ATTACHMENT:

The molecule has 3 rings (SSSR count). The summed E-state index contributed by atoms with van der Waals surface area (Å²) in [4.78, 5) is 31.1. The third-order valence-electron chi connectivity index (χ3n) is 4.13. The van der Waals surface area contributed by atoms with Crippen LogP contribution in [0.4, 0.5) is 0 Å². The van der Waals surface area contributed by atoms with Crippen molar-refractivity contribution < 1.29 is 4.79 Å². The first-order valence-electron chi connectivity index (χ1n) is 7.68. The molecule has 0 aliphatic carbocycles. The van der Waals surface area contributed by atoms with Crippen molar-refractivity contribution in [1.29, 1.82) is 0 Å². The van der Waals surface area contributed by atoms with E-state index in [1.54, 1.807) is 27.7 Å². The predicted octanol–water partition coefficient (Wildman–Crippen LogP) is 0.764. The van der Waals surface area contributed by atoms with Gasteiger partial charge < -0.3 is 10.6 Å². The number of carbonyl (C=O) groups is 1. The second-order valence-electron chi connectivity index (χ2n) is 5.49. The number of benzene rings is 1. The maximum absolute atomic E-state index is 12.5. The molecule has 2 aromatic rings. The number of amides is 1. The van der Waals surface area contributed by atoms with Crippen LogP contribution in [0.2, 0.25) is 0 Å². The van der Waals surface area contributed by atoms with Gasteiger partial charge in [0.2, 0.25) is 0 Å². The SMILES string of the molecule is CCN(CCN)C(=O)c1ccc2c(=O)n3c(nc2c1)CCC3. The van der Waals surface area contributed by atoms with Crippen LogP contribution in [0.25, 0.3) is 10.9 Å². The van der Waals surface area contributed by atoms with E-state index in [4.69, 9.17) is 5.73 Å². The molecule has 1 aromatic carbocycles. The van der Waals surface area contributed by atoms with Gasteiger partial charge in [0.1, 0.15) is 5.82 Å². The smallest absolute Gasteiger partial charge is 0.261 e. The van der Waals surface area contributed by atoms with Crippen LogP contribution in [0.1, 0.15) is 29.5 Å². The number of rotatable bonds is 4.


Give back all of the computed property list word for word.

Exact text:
The molecule has 3 rings (SSSR count). The summed E-state index contributed by atoms with van der Waals surface area (Å²) in [4.78, 5) is 31.1. The third-order valence-electron chi connectivity index (χ3n) is 4.13. The van der Waals surface area contributed by atoms with Crippen LogP contribution in [0.4, 0.5) is 0 Å². The van der Waals surface area contributed by atoms with Crippen molar-refractivity contribution < 1.29 is 4.79 Å². The first-order valence-electron chi connectivity index (χ1n) is 7.68. The molecule has 0 aliphatic carbocycles. The van der Waals surface area contributed by atoms with Crippen molar-refractivity contribution in [1.29, 1.82) is 0 Å². The van der Waals surface area contributed by atoms with E-state index in [1.54, 1.807) is 27.7 Å². The predicted octanol–water partition coefficient (Wildman–Crippen LogP) is 0.764. The van der Waals surface area contributed by atoms with Gasteiger partial charge < -0.3 is 10.6 Å². The number of carbonyl (C=O) groups is 1. The second-order valence-electron chi connectivity index (χ2n) is 5.49. The number of benzene rings is 1. The maximum absolute atomic E-state index is 12.5. The molecule has 2 aromatic rings. The number of amides is 1. The van der Waals surface area contributed by atoms with Crippen LogP contribution in [0.2, 0.25) is 0 Å². The van der Waals surface area contributed by atoms with Gasteiger partial charge in [0.2, 0.25) is 0 Å². The SMILES string of the molecule is CCN(CCN)C(=O)c1ccc2c(=O)n3c(nc2c1)CCC3. The van der Waals surface area contributed by atoms with Crippen LogP contribution in [0.25, 0.3) is 10.9 Å². The van der Waals surface area contributed by atoms with E-state index in [4.69, 9.17) is 5.73 Å². The molecule has 1 aromatic carbocycles. The van der Waals surface area contributed by atoms with Gasteiger partial charge in [0.1, 0.15) is 5.82 Å². The smallest absolute Gasteiger partial charge is 0.261 e. The van der Waals surface area contributed by atoms with Crippen LogP contribution in [0.1, 0.15) is 29.5 Å². The number of rotatable bonds is 4.